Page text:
To Joel Barlow
Monticello Oct. 8. 09.
It is long since I ought to have acknoleged the reciept of your most excellent oration on the 4th of July. I was doubting what you could say, equal to your own reputation, on so hackneyed a subject. but you have really risen out of it with lustre, and pointed to others a field of great expansion. a day or two after I recieved your letter to Bishop Gregoire a copy of his diatribe to you came to hand from France. I had not before heard of it. he must have been eagle eyed in quest of offence to have discovered ground for it among the rubbish massed together in the print he animadverts on. you have done right in giving him a sugary answer. but he did not deserve it. for notwithstanding a compliment to you now & then he constantly returns to the identification of your sentiments with the extravagancies of the Revolutionary zealots. I believe him a very good man, with imagination enough to declaim eloquently, but without judgment to decide. he wrote to me also on the doubts I had expressed five or six & twenty years ago, in the Notes on Virginia, as to the grade of understanding of the negroes, & he sent me his book on the literature of the negroes. his credulity has made him gather up every story he could find of men of colour (without distinguishing whether black, or of what degree of mixture) however slight the mention, or light the authority on which they are quoted. the whole do not amount in point of evidence, to what we know ourselves of Banneker. we know he had spherical trigonometry enough to make almanacs, but not without the suspicion of aid from Ellicot, who was his neighbor & friend, & never missed an opportunity of puffing him. I have a long letter from Banneker which shews him to have had a mind of very common stature indeed. as to Bishop Gregoire, I wrote him, as you have done, a very soft answer. it was impossible for doubt to have been more tenderly or hesitatingly expressed than that was in the Notes of Virginia, and nothing was or is farther from my intentions than to enlist myself as the champion of a fixed opinion, where I have only expressed a doubt. St Domingo will, in time, throw light on the question.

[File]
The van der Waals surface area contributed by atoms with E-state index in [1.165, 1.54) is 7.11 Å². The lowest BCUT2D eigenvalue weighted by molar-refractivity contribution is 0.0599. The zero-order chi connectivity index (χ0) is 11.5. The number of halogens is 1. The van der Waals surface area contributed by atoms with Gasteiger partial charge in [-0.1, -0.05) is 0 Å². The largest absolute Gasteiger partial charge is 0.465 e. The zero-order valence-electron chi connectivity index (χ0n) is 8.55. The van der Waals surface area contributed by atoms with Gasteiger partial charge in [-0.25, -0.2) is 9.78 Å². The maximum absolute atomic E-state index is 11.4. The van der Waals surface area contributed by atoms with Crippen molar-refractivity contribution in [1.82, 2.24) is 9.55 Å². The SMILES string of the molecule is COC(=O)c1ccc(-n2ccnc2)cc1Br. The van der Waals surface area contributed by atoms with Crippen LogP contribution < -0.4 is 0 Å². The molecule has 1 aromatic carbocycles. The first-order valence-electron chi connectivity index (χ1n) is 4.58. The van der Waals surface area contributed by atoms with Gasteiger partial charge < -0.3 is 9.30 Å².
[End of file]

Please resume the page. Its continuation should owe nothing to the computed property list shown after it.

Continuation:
I intended, ere this, to have sent you the papers I had promised you. but I have taken up Marshal’s 5th volume & mean to read it carefully, to correct what is wrong in it, and commit to writing such facts and annotations as the reading that work will bring into my recollection and which have not yet been put on paper. in this I shall be much aided by my memorandums & letters, and will send you both the old & the new. but I go on very slowly. in truth during the pleasant season I am always out of doors employed, not passing more time at my writing table than will dispatch my current business. but when the weather becomes cold I shall go out but little. I hope therefore to get through this volume during the ensuing winter; but should you want the papers sooner, they shall be sent at a moment’s warning. the ride from Washington to Monticello in the stage, or in a gigg is so easy that I had hoped you would have taken a flight here during the season of good roads. whenever mrs Barlow is well enough to join you in such a visit, it must be taken more at ease. it will give us real pleasure whenever it may take place. I pray you to present me to her respectfully, and I salute you affectionately.
RC (NjP: Straus Autograph Collection); endorsed by Barlow. PoC (DLC); at foot of first page: “Mr Barlow.”